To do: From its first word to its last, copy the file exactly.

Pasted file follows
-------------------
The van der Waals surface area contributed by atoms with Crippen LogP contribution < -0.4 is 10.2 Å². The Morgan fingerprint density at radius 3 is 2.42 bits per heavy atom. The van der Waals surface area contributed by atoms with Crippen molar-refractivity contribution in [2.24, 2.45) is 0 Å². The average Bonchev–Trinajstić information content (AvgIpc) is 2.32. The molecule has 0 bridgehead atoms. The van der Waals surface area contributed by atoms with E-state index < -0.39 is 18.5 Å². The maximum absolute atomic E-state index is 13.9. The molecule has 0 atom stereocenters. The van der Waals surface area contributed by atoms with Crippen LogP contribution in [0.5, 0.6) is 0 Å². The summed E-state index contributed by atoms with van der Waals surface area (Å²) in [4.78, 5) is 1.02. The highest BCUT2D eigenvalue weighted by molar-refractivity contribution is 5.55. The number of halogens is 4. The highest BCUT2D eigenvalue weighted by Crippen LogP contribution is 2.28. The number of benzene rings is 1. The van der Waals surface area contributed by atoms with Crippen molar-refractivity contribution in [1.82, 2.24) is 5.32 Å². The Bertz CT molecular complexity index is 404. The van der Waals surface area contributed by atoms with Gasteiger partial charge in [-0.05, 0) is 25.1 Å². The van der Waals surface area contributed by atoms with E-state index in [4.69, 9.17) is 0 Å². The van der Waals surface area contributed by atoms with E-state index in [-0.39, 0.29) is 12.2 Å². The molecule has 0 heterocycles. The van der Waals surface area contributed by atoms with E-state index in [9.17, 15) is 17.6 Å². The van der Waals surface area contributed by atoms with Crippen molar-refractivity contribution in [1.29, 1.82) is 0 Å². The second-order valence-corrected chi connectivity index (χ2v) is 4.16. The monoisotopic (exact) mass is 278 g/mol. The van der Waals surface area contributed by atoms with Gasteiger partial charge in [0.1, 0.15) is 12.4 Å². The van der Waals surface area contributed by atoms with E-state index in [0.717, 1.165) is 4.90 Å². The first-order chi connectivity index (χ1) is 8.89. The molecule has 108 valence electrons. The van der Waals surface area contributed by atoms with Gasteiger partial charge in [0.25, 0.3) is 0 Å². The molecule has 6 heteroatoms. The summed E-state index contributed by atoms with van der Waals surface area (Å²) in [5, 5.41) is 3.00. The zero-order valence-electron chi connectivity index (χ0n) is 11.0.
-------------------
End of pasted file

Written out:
The van der Waals surface area contributed by atoms with Crippen LogP contribution < -0.4 is 10.2 Å². The Morgan fingerprint density at radius 3 is 2.42 bits per heavy atom. The van der Waals surface area contributed by atoms with Crippen molar-refractivity contribution in [2.24, 2.45) is 0 Å². The average Bonchev–Trinajstić information content (AvgIpc) is 2.32. The molecule has 0 bridgehead atoms. The van der Waals surface area contributed by atoms with E-state index < -0.39 is 18.5 Å². The maximum absolute atomic E-state index is 13.9. The molecule has 0 atom stereocenters. The van der Waals surface area contributed by atoms with Crippen LogP contribution in [0.5, 0.6) is 0 Å². The summed E-state index contributed by atoms with van der Waals surface area (Å²) in [4.78, 5) is 1.02. The highest BCUT2D eigenvalue weighted by molar-refractivity contribution is 5.55. The number of halogens is 4. The highest BCUT2D eigenvalue weighted by Crippen LogP contribution is 2.28. The number of benzene rings is 1. The van der Waals surface area contributed by atoms with Crippen molar-refractivity contribution in [1.82, 2.24) is 5.32 Å². The Bertz CT molecular complexity index is 404. The van der Waals surface area contributed by atoms with Gasteiger partial charge in [-0.05, 0) is 25.1 Å². The van der Waals surface area contributed by atoms with E-state index in [4.69, 9.17) is 0 Å². The van der Waals surface area contributed by atoms with E-state index in [-0.39, 0.29) is 12.2 Å². The molecule has 0 heterocycles. The van der Waals surface area contributed by atoms with E-state index in [9.17, 15) is 17.6 Å². The van der Waals surface area contributed by atoms with Crippen molar-refractivity contribution in [1.29, 1.82) is 0 Å². The second-order valence-corrected chi connectivity index (χ2v) is 4.16. The monoisotopic (exact) mass is 278 g/mol. The van der Waals surface area contributed by atoms with Gasteiger partial charge in [0.1, 0.15) is 12.4 Å². The van der Waals surface area contributed by atoms with E-state index in [0.717, 1.165) is 4.90 Å². The first-order chi connectivity index (χ1) is 8.89. The molecule has 108 valence electrons. The van der Waals surface area contributed by atoms with Gasteiger partial charge in [0.25, 0.3) is 0 Å². The molecule has 6 heteroatoms. The summed E-state index contributed by atoms with van der Waals surface area (Å²) in [5, 5.41) is 3.00. The zero-order valence-electron chi connectivity index (χ0n) is 11.0.